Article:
Great service makes for happy customers. Everyone was nice.
Outdoor seating if you wish, on warmer days of course, If in the area, Tucks Tavern on Route 122 is a must.
Check out their clam roll and just try to find the roll!

The best Stuffies we have ever tasted,we look forward to our return!

Tuesday, February 26, 2013

Over, Under, Sideways, Down.

The question that always comes up with new recumbent customers. "What is better and safer? Under seat steering or above seat steering?" The question as many times as I have been asked it always throws me.
I enjoy both, although I now only sell Above Steering Recumbents. If I could, I would sell both, but my supplier only stocks the above style.
The difference is obvious, but the question gets asked anyway.
Bacchetta prefers above seat for the reason of aerodynamics, They feel that having both hands at your side has more wind resistance and a bigger silhouette of rider and bike. The wind "sees" more so by design, its slower. This is taking into account that the rider is riding with both hands. (I don't)
Its hard for me to say what I prefer. I love the under seat design. It gives you a better view and makes it easy to get on and off the bike. For years we sold the "ATP Vision" line of bikes, Most of their line was offered with both styles. I sold only under seat bikes except for the models that only had above seat offered.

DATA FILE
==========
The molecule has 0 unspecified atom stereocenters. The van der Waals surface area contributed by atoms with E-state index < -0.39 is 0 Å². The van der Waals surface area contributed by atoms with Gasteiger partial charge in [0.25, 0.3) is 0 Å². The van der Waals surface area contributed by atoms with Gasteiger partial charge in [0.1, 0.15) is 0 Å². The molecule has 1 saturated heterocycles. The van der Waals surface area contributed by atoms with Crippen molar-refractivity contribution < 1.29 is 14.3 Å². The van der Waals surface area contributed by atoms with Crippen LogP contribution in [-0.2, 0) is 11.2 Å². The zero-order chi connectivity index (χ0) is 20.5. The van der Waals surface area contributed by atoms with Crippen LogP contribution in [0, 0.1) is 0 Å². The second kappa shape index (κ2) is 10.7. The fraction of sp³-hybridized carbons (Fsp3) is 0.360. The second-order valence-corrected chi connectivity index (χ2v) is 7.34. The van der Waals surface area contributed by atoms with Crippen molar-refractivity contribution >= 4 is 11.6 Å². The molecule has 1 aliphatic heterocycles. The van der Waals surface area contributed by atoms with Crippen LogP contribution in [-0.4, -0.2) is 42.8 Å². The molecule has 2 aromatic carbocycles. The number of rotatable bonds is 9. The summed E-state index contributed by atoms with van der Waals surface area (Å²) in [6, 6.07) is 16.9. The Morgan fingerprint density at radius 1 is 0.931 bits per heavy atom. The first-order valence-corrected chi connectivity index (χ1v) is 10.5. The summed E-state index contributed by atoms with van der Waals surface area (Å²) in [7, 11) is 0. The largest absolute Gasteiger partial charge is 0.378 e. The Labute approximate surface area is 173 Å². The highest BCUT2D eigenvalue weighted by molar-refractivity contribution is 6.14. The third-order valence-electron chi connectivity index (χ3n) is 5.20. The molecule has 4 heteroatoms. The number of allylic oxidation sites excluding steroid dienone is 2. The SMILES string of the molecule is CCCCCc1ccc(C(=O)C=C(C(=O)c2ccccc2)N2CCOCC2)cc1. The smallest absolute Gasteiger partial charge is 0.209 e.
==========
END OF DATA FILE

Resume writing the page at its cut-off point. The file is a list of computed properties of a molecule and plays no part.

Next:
The two styles offer two different feels of riding. The above seems faster, but the bikes became lighter in time with lighter wheels. The below always gave me the feeling of the perfect touring bicycle and having me want to slow down and enjoy the view.

What do you think? Most of the readers of this blog have had both or still do. I would like to see what people prefer and why.

Monday, February 18, 2013

Another Cool Bag

This one really strikes my fancy. I love the way it fits on the rack and how easy it is to remove it. Im not so sure how a laptop would withstand our streets and New England style pot holes, but would be willing to give it a try. Check this out:

Friday, February 15, 2013

Winter Time Blues

Its days like these that make living in New England tough. Salty, sandy roads are not good for Recumbent any way you look at it.
Damage creeps up so slowly, that you just might not notice. Pivot points on brakes and derailleurs are hard to clean and desalt.